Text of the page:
CSBV 2021 Spring Conference: Reflections on Violence in the Bible

Over the past couple years, I have interacted with about a dozen papers and presentations on violence in the Bible hosted by the Centre for the Study of Bible and Violence (CSBV). The Centre has produced and engaged with an impressive number of scholars, focusing deeply on problematic biblical texts as well as contemporary violence that has been justified by the Bible and other religious doctrinal perspectives.

As an Old Testament scholar, I am keenly aware of the many difficult texts that the Bible has to offer. Interacting with other Christians in Bible Studies or even in casual settings, it is clear that many people are ignorant of these violent passages. Teaching the Old Testament in collegiate settings has given me insight. I have come to realize that many Christians are unaware of the difficult and violent parts of the Bible because they read only select portions, as presented to them in devotionals or non-liturgical sermons (although, even in high liturgy, some of the most violent passages are glossed over). When my students are required to read through the entire book of Genesis, or Deuteronomy, or Judges, for example, they have lots of questions. I have even been asked if I somewhat changed their Bible from the one they grew up with. This is the closest I have ever come to being accused of witchcraft. To be clear, I didn’t change anyone’s Bible. What this demonstrates is a growing need to confront difficult passages in a responsible way, so we can better understand Scripture and our worldview.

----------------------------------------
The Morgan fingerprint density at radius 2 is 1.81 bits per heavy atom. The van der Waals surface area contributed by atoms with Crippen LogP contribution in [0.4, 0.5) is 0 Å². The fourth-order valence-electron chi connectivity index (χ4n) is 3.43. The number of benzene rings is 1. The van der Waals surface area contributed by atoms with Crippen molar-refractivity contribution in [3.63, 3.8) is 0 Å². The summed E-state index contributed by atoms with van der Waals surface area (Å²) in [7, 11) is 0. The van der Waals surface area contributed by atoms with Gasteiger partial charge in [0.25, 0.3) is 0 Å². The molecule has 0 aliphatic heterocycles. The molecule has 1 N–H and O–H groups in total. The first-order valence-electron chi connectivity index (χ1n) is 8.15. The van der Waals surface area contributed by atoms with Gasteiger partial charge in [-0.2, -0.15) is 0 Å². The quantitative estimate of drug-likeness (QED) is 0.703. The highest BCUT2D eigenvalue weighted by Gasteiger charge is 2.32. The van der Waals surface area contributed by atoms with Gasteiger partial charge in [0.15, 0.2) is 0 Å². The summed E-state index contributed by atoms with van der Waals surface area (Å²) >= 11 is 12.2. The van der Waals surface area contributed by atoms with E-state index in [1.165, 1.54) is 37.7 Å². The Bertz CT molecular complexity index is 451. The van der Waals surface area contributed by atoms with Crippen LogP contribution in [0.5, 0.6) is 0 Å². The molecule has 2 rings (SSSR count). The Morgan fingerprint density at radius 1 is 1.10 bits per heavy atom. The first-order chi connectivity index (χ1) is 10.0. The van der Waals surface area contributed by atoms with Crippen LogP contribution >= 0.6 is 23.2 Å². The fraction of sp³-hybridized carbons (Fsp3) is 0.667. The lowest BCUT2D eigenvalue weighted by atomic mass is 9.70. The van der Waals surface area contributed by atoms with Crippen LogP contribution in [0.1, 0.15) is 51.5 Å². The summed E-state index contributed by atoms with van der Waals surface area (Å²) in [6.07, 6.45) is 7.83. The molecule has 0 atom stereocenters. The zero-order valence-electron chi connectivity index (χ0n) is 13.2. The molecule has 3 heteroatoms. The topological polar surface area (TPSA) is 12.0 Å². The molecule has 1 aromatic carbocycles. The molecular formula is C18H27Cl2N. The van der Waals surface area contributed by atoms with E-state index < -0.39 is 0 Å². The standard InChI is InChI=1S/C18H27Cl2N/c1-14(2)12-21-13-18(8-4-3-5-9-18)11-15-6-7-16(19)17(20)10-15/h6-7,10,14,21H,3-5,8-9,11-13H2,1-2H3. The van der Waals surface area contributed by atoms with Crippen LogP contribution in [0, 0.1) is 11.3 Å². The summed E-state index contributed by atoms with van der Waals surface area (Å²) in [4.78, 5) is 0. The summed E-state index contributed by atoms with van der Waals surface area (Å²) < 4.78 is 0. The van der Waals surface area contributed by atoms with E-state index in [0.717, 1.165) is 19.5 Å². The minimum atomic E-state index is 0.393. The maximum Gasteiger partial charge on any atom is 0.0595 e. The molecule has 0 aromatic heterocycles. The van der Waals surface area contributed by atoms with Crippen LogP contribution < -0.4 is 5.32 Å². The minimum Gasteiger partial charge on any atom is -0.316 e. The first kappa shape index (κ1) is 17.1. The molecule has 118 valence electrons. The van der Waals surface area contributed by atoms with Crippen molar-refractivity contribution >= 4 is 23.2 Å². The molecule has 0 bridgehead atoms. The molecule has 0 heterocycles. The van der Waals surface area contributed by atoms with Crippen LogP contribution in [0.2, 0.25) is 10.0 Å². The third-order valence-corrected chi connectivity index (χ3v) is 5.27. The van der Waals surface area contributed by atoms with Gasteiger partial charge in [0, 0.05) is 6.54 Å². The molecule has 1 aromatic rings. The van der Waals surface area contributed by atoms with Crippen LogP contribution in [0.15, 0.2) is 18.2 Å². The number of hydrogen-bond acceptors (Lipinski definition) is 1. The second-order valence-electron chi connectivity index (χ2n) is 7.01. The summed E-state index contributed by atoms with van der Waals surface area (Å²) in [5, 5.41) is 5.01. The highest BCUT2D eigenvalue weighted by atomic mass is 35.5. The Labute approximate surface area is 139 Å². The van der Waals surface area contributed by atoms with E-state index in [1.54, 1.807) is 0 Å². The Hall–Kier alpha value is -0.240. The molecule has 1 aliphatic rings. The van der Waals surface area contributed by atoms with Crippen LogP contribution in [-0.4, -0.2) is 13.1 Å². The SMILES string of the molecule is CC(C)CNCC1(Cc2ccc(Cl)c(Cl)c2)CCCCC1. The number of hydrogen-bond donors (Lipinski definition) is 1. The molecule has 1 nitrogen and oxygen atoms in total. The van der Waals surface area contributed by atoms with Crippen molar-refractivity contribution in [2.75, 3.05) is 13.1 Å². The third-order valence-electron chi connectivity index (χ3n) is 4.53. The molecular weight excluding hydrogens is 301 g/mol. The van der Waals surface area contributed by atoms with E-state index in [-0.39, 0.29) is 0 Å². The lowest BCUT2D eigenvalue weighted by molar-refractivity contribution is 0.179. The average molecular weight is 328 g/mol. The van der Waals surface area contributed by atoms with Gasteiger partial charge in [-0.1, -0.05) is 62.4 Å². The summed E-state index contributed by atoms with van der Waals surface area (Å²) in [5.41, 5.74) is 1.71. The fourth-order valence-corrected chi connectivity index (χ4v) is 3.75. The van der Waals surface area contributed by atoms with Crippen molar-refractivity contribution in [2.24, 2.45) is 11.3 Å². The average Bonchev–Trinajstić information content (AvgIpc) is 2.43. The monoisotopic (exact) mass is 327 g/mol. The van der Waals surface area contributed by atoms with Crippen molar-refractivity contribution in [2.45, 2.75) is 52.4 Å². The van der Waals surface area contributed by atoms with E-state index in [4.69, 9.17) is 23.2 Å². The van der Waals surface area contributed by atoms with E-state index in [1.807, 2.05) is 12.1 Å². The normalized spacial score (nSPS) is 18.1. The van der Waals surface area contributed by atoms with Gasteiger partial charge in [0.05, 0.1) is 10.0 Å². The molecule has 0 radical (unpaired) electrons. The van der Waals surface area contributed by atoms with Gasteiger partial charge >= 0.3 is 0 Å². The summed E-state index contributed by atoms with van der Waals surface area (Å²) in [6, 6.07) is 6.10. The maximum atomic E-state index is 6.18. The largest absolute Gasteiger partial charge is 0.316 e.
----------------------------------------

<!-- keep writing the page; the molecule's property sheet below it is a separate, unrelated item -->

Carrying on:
CSBV conferences have demonstrated a growing interest in dealing with difficult-to-read parts of Scripture. Some of the subjects that continually crop up include Zionism, Purity Culture, Rape and Incest, and Divine Wrath. I won’t go into details on this blog, because you can read about past CSBV conferences on my blog or go to CSBV’s Website.

The Director of CSBV is Rev. Dr. Helen Paynter, and under her guidance, the Centre has become an open space that welcomes scholars from various faith traditions, global backgrounds, and genders to present and take part in the work. I highly recommend taking a look at the Upcoming Events and registering. You never know what you’ll learn about the world, the Bible, or yourself.

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